Poa bulbosa L.
Poa is from the Greek word meaning grass.
Bulbosa refers to the swollen bases.
Other NamesBulbous Bluegrass
Summary:A tufted, erect, bulbous based perennial to 40 cm high with very narrow leaves and a somewhat compact, erect, green seed head. The leaves have a hooded tip.
First Leaves:Long and narrow.
Leaves:Emerging leaf folded flat in the bud.
Blade - Green to grey green, long, narrow, 10-100 mm long x 1-2 mm wide, flat, folded or in rolled. Tip hooded, abruptly pointed. Hairless but sometimes rough on the keel and veins underneath.
Ligule - Membranous, to 4 mm long, triangular, pointed tip.
Auricles - None or may be a small swelling.
Sheath - Enlarged and fleshy inner sheaths. Hairless.
Stem leaves - none.
Stems: Tufted, erect or spreading, 50-400 mm tall, unbranched, 2-4 noded. Pear shaped swollen base. Hairless
Flower head:Dense, erect panicle, of clustered spikelets, many fine branches, egg shaped to oblong, 20-60 mm long x 10-25 mm wide. Branches usually rather erect and roughened but hairless. Breaks above the glumes and between the florets.
In some forms a bulbil or miniature shoot forms in the spikelet replacing the normal floret and these may fall to form new plants.
Flowers:Spikelets - Variegated with green, white, gold and purple, 3-6 flowered, 3-6 mm long, flattened, egg shaped to broadly oblong. On short stalks, 0.3-3 mm long.
Florets - 2.5-3.5 mm long
Glumes - 2-3 mm long, 3 nerved, boat shaped, keeled, membranous, persistent, shorter than the florets. Rough on the keels and edge vein.
Lemma - 2.5-3.5 mm long, finely 5 nerved, broadly lance shaped. Long hairs on the keel and side veins. Midrib hairless on the lower lemma but increasingly hairy on upper lemmas. Fine crinkled hairs at the base. Awnless.
Seeds:Brown. Oval to tear shaped, 1 mm long x 0.5 mm wide. Hairy base. Tip pointed.
Plants bulbous at the base with elongate conical or pear shaped bulbs composed of the enlarged and fleshy inner basal leaf sheaths.
Spikelet 3-6 flowered in contracted panicle.
Lemma entire, keeled, thin, woolly near base.
Adapted from John Black, Nancy Burbidge
Perennial. Seeds germinate in autumn. Makes good growth over winter. Tops die off over summer and quickly disintegrate leaving the bulbous bases that blow around and form new plants in the next autumn.
Physiology:Tolerant of slightly saline soils.
Fairly drought tolerant.
Reproduction:By seed, bulbous bases and occasionally bulbils in the seed head.
Flowering times:September to October in SA.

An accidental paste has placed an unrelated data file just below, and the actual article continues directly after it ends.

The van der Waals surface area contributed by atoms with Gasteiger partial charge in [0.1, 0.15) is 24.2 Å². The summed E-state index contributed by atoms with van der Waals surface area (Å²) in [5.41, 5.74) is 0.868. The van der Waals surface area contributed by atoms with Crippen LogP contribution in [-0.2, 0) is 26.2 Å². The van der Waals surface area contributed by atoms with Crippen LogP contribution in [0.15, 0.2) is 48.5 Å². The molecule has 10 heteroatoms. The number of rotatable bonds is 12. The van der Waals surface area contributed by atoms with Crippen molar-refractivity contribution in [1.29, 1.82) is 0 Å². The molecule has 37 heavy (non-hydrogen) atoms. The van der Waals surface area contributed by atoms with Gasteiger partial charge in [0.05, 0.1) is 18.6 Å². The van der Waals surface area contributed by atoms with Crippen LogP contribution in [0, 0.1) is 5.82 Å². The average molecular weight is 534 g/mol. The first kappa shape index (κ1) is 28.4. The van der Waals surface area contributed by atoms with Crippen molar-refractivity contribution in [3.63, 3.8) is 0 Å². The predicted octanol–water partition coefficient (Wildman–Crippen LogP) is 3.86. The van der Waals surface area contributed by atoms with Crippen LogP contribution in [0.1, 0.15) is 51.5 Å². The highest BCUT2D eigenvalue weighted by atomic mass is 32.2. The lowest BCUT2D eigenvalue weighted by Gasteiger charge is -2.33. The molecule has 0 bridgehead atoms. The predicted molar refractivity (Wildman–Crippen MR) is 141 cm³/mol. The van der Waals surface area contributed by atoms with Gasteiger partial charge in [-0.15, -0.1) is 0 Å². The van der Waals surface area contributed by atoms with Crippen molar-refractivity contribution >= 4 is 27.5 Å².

Spring in western NSW
Spring and summer in WA.
Seed Biology and Germination:Vegetative Propagules:
Bulbous leaf bases and bulbils.
Population Dynamics and Dispersal:Spread by seed and wind blown bulbous leaf bases.
Origin and History:Mediterranean, Europe, Asia, North Africa, South west and central Asia
Distribution:ACT, NSW, QLD, NT, SA, TAS, VIC, WA (Pemberton).
Courtesy Australia's Virtual Herbarium.
Soil:Sandy skeletal soils in drainage lines
Used as a golf course grass.
Detrimental:Weed of crops, pastures, grass land, disturbed areas.
Toxicity:Not recorded as toxic.
Management and Control:Grazing usually provides adequate control. Most grass selective herbicides are ineffective. Tralkoxydim (e.g. Achieve®) may provide some control.
Burning is likely to lead to an increase in the infestation.
Cultivate during winter. Spray with knockdown herbicides during winter.
Herbicide resistance:None reported.
Biological Control:Related plants:
Annual Poa (Poa annua)
Blue Tussock Grass (Poa poiformis, Poa australis) has a short membranous ligule and may have slightly swollen bases.
Kentucky Bluegrass (Poa pratensis)
Knotted Poa (Poa drummondiana) also has bulbils or 1-3 swellings at the base of each stem but a much looser head
Rough Meadow Grass (Poa trivialis) is similar but perennial, stoloniferous, has a longer ligule at 4-10 mm long and a web of hairs at the base of the lemma.
Scaly Poa (Poa fax, Poa lepida)
Snowgrass (Poa sieberiana)
Sweet Swampgrass (Poa fordeana)
Tussock grass (Poa labillardieri)
Poa trivialis ssp. sylvicola
Plants of similar appearance:Grasses.
References:Black, J.M. (1965). Flora of South Australia. (Government Printer, Adelaide, South Australia). P153.
Bodkin, F. (1986). Encyclopaedia Botanica. (Angus and Robertson, Australia).
Burbidge, N.T. and Gray, M. (1970). Flora of the Australian Capital Territory. (Australian National University Press, Canberra). P29.
Ciba Geigy (1981) Grass Weeds 2. CIBA GEIGY Ltd, Basle, Switzerland. P119. Diagrams.
Cunningham, G.M., Mulham, W.E., Milthorpe, P.L. and Leigh, J.H. (1992). Plants of Western New South Wales. (Inkata Press, Melbourne). P133.
Everist, S.L. (1974). Poisonous Plants of Australia. (Angus and Robertson, Sydney).
Hussey, B.M.J., Keighery, G.J., Cousens, R.D., Dodd, J. and Lloyd, S.G. (1997). Western Weeds. A guide to the weeds of Western Australia. (Plant Protection Society of Western Australia, Perth, Western Australia). P66.
Lamp, C. and Collet, F. (1990). A Field Guide to Weeds in Australia. (Inkata Press, Melbourne).
Lazarides, M. and Cowley, K. and Hohnen, P. (1997). CSIRO handbook of Australian Weeds. (CSIRO, Melbourne). 800.2.
Moerkerk, M.R. and Barnett A.G. (1998) More Crop Weeds. (R.G and F.J. Richardson, Melbourne). P39. Photos. Diagrams.
Paterson, J.G. (1977). Grasses in South Western Australia. (Western Australian Department of Agriculture Bulletin 4007). P80. Diagram.
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